One of the issues encountered early on in the project was the selection of the variables that would be used for the statistical model itself. Data can be difficult to find and to collect, making the selection of variables for the project very slim. Landau stated that the project utilized “The Fundamentals of Genocide Prevention,” a book by Scott Strauss, as a reference for deciding which variables were necessary to consider.

“This book is so great because [Strauss] basically presents the most widely acknowledged risk factors for genocide and atrocities,” said Landau.

Despite occasional  challenges with the model, Valentino stated that the goal of the project is firm: “to try to give decision makers, both in government and in non-governmental organizations and intergovernmental organizations like the UN, some warning that particular countries might be at risk.”

Landau corroborated this, adding that the hope is for the project to be “one additional tool for [decision makers] … to prevent atrocities.” 

Furthermore, Valentino identified three conditions that the data required to be included within the model. 

“In order to make it into our model, we need data that goes back all the way to 1955,” he said. “We need it to be annual, so it needs to be updated every year since then. It needs to be for every single country around the world. That’s a pretty high demand.”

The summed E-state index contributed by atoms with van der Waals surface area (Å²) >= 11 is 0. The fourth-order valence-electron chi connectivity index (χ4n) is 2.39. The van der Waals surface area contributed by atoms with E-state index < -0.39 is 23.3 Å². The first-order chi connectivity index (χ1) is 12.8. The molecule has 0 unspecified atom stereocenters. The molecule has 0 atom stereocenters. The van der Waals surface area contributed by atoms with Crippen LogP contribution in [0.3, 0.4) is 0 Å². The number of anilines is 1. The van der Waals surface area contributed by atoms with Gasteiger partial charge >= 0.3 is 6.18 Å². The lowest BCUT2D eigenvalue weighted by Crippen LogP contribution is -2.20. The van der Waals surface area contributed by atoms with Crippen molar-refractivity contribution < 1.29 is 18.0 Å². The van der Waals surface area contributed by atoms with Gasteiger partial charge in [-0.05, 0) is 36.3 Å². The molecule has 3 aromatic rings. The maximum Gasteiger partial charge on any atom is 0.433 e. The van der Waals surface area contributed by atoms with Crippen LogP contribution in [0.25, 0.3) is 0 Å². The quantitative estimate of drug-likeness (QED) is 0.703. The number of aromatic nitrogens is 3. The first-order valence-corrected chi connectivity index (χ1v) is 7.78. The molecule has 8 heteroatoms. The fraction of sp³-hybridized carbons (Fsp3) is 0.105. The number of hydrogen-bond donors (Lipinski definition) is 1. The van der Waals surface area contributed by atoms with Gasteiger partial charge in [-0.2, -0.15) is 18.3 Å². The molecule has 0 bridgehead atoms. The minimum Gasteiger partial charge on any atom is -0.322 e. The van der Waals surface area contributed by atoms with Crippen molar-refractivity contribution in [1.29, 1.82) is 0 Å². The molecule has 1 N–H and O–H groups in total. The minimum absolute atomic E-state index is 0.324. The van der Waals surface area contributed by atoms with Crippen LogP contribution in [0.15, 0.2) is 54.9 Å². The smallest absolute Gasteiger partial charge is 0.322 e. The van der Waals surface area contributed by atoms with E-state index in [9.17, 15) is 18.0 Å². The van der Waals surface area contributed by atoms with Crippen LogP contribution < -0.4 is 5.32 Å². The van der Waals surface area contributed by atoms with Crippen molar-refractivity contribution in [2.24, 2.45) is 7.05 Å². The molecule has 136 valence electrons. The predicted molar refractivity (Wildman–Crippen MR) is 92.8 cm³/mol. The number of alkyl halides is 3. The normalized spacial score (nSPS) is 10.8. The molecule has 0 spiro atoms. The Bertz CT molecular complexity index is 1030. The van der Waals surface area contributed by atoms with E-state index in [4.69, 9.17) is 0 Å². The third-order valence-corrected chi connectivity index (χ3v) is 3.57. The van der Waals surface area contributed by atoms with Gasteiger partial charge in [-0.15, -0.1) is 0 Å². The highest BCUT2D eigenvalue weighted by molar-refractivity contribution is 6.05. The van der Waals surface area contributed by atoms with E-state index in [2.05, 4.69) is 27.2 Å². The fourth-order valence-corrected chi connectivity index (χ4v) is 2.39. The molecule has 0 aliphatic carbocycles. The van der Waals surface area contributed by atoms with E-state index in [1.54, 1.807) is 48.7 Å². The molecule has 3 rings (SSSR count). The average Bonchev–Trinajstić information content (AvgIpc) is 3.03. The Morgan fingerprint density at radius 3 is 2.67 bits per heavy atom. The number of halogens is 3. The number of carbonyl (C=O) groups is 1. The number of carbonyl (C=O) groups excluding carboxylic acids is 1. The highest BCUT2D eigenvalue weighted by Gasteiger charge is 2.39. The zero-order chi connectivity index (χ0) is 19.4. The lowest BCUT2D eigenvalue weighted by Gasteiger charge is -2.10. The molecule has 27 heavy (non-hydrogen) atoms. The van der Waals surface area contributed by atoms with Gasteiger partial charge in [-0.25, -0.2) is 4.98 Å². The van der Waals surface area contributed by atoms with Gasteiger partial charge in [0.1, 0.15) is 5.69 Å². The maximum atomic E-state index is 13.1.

However, the variables chosen for the EWP provide great insight into possible triggers or warnings of mass violence. Valentino noted that one example of an important variable is GDP, as poorer countries are at a greater risk of mass violence than those with a higher GDP.

Another variable utilized is infant mortality, which Valentino identified as one of the strongest predictors of mass atrocities.

“That’s not because infants are dying in mass atrocities, for the most part,” he said. “Instead, we think it’s likely an indicator of a government that’s not investing very much in the welfare of its people.”

Within this broad goal, the EWP aims to promote two specific actions from organizations. First, they hope organizations will invest more resources into countries at greater risk to discover the issues within these nations. Second, they want organizations  consider intervention plans to prevent genocide and atrocities. 

“The idea is hopefully to get [involved] earlier because we know from studying atrocities that it's so much better to get [involved] as early as possible to prevent them from occurring in the first place,” Landau said.

Valentino emphasized that the model has been used by multiple groups, including the United States government, foreign governments and non-governmental organizations, as one of many inputs for research and data. One explicit example of the use of the Early Warning Project is in the 2019 Global Fragility Act. 

“[The act] devoted two billion dollars to try to prevent conflict in the developing world, and the model was explicitly noted as one of the inputs into identifying which countries would get the most attention,” Valentino said.

The work of the Dickey Center and the Simon-Skjodt Center has been monumental in the field of genocide prevention and is a testament to the change that can be enacted through research and a commitment to progress.

“The Dickey Center is one of the best parts of Dartmouth that I have joined,” Rujuta Pandit ’24 said. “They are really good at providing students with knowledge about how to access opportunities.”

The Early Warning Project is proof of the importance of statistical risk assessment, as seen through its impact locally and globally.